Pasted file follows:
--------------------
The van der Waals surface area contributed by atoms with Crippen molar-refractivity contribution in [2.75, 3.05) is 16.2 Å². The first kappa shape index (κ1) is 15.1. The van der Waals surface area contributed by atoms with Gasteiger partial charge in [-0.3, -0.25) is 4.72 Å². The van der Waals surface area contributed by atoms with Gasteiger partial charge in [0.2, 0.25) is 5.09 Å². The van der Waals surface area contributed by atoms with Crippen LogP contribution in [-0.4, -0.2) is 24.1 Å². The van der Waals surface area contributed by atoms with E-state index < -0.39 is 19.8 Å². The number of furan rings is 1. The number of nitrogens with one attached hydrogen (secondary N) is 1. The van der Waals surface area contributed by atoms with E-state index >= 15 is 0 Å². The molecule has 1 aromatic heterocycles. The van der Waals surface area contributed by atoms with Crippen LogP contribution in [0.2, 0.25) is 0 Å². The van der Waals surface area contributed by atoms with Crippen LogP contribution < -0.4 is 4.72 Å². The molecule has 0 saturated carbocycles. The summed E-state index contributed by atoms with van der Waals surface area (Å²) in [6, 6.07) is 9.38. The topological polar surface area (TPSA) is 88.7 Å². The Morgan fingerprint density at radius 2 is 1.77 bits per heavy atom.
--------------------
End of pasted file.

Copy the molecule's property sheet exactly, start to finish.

The van der Waals surface area contributed by atoms with Crippen molar-refractivity contribution in [2.75, 3.05) is 16.2 Å². The first kappa shape index (κ1) is 15.1. The van der Waals surface area contributed by atoms with Gasteiger partial charge in [-0.3, -0.25) is 4.72 Å². The van der Waals surface area contributed by atoms with Gasteiger partial charge in [0.2, 0.25) is 5.09 Å². The van der Waals surface area contributed by atoms with Crippen LogP contribution in [-0.4, -0.2) is 24.1 Å². The van der Waals surface area contributed by atoms with E-state index < -0.39 is 19.8 Å². The number of furan rings is 1. The number of nitrogens with one attached hydrogen (secondary N) is 1. The van der Waals surface area contributed by atoms with E-state index >= 15 is 0 Å². The molecule has 1 aromatic heterocycles. The van der Waals surface area contributed by atoms with Crippen LogP contribution in [0.2, 0.25) is 0 Å². The van der Waals surface area contributed by atoms with Crippen LogP contribution < -0.4 is 4.72 Å². The molecule has 0 saturated carbocycles. The summed E-state index contributed by atoms with van der Waals surface area (Å²) in [6, 6.07) is 9.38. The topological polar surface area (TPSA) is 88.7 Å². The Morgan fingerprint density at radius 2 is 1.77 bits per heavy atom.